Back in 1898, when the cornerstone of the Chipman-Petersen building in Tempe was laid, the national battle cry was "Remember the Maine!," referring to the U.S. battleship that blew up in the Havana harbor. In fact, the cornerstone was laid the same day the United States went to war against Spain.

Today the rallying cry from local fire officials may be "Remember the Scottsdale deli!" For it seems the December 26 fire in Tempe that destroyed the historic building housing Stan's Deli and a nightclub was strikingly similar to another Stan's Deli blaze that charred a slice of downtown Scottsdale history five years ago.

Investigators say the Tempe fire, at 415 South Mill, was caused by grease in the deli kitchen. Stan's employees removed the grease catchers over the hood that prevent oily build-up in the vent and act as fire barriers. If the barriers had been in place, the fire probably would not have occurred, officials say.

Rural/Metro fire officials had the same beef about the earlier fire. On January 31, 1986, Stan's Deli in Old Town Scottsdale likewise went up in smoke. A grease fire on the grill raged through the vent hood and spread to the upstairs portion of the building. In that blaze, the grease-catching system had also been disengaged, says Rural/ Metro chief Tom Knapp. Similarly, the building was destroyed, causing $1 million in damages and leaving an empty space in Scottsdale history.

Keith Stone, owner of Stan's Deli in Tempe, says making a connection between the two fires isn't right. However, Stone says he doesn't know whether the grease catchers had been disconnected at the Tempe deli.

He claims that his employees followed their regular check lists and store procedures on the night of the Tempe fire.

As for the Scottsdale fire, Stone says his father, Stan, had sold the deli and no longer owned it when that store was destroyed. His father did have an interest, Stone concedes, since he was owed $50,000 from the new owner at the time it burned.

The Scottsdale fire was ruled an accident, says Rural/Metro's Knapp. And the Tempe fire also has been ruled accidental, says Russ Wollam of the Tempe Fire Department. Wollam says the grease catchers were not in place while deli workers were grilling the day of last month's fire. Investigators are concentrating on the grease vent. They believe an oily build-up ignited before the deli closed at 10 p.m., and the embers smoldered for two hours before breaking into flames between the first and second floors. The grease vent was the only area in the deli that was not protected by sprinklers, says Wollam. The fire traveled up the vent and through the crawlspaces below Club UM, where more than 300 people were drinking and dancing.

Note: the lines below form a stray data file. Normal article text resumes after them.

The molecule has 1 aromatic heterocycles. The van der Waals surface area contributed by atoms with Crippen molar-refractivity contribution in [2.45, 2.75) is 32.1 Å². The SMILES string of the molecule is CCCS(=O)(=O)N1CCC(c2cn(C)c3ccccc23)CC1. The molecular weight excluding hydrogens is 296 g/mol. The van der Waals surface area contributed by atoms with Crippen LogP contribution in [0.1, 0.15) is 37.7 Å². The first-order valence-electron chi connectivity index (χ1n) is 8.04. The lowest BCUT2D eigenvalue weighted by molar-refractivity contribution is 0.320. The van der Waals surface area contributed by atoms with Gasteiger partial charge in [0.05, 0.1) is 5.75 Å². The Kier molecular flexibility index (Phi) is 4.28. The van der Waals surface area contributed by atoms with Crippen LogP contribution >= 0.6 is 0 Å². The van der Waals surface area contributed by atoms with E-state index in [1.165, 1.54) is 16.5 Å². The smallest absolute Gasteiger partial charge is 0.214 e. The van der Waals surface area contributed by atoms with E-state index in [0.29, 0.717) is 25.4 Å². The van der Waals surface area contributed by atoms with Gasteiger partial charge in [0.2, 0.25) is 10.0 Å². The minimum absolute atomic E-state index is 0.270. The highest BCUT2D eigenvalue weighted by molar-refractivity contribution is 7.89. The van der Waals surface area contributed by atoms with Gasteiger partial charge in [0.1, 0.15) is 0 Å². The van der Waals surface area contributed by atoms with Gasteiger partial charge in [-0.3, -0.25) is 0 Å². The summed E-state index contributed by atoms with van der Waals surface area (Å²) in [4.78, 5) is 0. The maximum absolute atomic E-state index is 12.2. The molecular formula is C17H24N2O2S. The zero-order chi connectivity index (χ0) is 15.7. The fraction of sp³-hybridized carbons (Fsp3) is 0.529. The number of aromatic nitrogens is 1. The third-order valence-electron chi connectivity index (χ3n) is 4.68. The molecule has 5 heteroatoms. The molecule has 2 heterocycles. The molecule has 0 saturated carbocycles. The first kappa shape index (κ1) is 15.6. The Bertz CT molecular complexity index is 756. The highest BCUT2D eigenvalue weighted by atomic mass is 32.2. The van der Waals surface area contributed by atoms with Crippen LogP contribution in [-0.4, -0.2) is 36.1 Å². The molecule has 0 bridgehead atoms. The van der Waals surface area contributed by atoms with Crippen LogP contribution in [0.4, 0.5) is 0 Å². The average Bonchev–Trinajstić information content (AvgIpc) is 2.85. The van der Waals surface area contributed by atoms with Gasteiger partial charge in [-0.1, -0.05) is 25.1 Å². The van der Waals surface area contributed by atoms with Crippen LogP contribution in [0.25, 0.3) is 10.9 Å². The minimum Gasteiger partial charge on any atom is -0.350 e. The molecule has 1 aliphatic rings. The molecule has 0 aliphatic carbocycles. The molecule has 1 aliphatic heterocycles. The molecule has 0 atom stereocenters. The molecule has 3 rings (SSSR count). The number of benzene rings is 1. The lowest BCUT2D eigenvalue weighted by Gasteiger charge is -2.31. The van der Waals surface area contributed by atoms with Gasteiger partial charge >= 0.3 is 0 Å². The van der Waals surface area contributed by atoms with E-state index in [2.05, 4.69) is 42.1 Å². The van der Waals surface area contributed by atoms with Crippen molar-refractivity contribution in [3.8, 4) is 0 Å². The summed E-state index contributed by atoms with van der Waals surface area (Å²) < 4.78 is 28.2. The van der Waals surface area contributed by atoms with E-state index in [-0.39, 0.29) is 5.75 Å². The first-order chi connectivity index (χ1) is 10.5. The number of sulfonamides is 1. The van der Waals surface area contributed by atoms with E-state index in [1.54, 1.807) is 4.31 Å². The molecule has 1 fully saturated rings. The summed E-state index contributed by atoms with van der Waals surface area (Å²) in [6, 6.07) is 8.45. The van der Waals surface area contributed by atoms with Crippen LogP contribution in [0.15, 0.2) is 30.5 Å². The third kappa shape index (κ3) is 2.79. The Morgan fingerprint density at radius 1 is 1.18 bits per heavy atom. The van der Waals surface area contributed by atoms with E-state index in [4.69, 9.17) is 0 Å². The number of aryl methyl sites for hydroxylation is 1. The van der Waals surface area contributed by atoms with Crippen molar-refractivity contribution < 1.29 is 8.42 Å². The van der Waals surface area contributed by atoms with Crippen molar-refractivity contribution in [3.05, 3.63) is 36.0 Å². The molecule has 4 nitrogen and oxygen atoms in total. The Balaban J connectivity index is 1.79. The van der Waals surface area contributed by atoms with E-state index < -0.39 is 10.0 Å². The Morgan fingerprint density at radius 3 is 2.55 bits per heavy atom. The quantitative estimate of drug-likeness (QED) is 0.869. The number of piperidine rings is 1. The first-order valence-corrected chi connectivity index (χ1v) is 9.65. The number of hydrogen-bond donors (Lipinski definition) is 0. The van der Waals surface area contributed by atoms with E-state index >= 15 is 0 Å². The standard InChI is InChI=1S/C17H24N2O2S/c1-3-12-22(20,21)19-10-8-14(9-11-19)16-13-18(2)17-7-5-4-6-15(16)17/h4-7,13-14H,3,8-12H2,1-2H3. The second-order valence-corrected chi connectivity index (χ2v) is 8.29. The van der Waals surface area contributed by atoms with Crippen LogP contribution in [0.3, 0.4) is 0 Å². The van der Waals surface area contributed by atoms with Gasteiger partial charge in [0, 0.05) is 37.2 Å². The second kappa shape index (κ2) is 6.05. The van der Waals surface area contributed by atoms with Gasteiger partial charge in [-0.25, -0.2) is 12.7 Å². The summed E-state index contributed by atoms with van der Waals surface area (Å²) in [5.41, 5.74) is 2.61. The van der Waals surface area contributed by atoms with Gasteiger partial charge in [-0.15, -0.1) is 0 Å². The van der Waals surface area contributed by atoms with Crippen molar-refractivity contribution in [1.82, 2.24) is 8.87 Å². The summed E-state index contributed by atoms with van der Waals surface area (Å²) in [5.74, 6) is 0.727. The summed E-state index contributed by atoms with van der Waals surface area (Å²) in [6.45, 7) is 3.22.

Phoenix fire investigator Bobby Reese points out that grease fires are the most dangerous and frequent infernos at restaurants.

"It was hotter than our Cajun chicken-breast sandwich," Stone says jokingly. "That's for sure."

By the time the fire ended, it was no joke. The only thing the deli king had left was some salami cinders. He figures he's lost $400,000 in burned buns, lost corned-beef sales and the like. The total loss for the building is now more than $1 million.

Stone says he plans to reopen his business next August after a new building is erected at the same location. Larry Cutler, the building owner, says he will rebuild the landmark from the ground up, using salvaged ornamentation from the old building's facade.

One thing Stone didn't have to salvage was his sense of humor. He says the burning question is not when the deli will reopen, but where Phoenix Cardinals owner Bill Bidwill will eat his next lunch.

The deli was a popular chow place for Cardinals football players and local celebrities as well. Not surprisingly, Stone had named sandwiches after some of his pigskin stars--like the "Roy `Jet Stream' Green" sandwich, a favored delight of the Cardinals wide receiver.

The fire, however, may be the inspiration for a new celebrity hero: "We've got the hottest pastrami sandwich in town," Stone muses. "I think we'll have a contest to name a sandwich after the fire."

"It was hotter than our Cajun chicken-breast sandwich.

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J. W. Casserly